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What the ‘x’ Means When it Comes to Memory Card Speed


Instead of labeling their memory cards in MB/s, some manufacturers choose to use “Times” ratings (e.g. 8x, 12x, 20x, etc…). While it’s pretty clear that a higher number indicates faster speed, what exactly is the number a multiple of?

The answer is that the memory cards are using the same transfer speed rating as the CD-ROM industry, with 1x being equivalent to the data transfer rate of an audio CD, which is 0.15 MB/sec or 1.2288 Mbps.

If a CD-ROM is read at the same rotational speed as an audio CD, the data transfer rate is 150 KiB/s, commonly referred to as “1×”. At this data rate, the track moves along under the laser spot at about 1.2 m/s. […] By increasing the speed at which the disc is spun, data can be transferred at greater rates. For example, a CD-ROM drive that can read at 8× speed spins the disc at 1600 to 4000 rpm, giving a linear velocity of 9.6 m/s and a transfer rate of 1200 KiB/s. [#]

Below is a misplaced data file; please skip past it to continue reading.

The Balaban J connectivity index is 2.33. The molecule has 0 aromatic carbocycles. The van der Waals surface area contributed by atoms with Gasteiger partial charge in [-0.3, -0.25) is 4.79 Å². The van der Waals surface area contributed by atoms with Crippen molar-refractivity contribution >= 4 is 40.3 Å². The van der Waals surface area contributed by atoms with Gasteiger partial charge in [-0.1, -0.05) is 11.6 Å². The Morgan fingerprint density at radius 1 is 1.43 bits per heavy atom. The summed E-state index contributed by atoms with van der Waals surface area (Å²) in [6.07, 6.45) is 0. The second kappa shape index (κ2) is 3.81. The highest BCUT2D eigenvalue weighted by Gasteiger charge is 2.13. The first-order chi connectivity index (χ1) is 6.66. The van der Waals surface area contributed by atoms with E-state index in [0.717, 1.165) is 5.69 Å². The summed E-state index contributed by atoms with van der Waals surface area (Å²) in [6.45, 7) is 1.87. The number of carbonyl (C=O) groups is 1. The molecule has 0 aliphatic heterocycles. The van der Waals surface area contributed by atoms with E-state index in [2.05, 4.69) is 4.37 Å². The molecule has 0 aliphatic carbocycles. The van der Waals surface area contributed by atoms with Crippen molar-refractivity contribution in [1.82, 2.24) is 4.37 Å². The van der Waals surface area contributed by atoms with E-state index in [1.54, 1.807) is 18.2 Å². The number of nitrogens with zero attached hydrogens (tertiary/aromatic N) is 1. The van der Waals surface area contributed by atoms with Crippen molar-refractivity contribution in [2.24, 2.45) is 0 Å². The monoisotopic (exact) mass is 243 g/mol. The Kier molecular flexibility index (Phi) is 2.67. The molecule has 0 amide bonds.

Even though memory cards don’t use moving parts and have nothing to do with audio CDs, some manufacturers continue to use this measurement standard for labeling their cards.

How Fast Should Your Camera’s Memory Card Be? [NYTimes]

Image credit: New SD cards for the new equipment coming by NoWin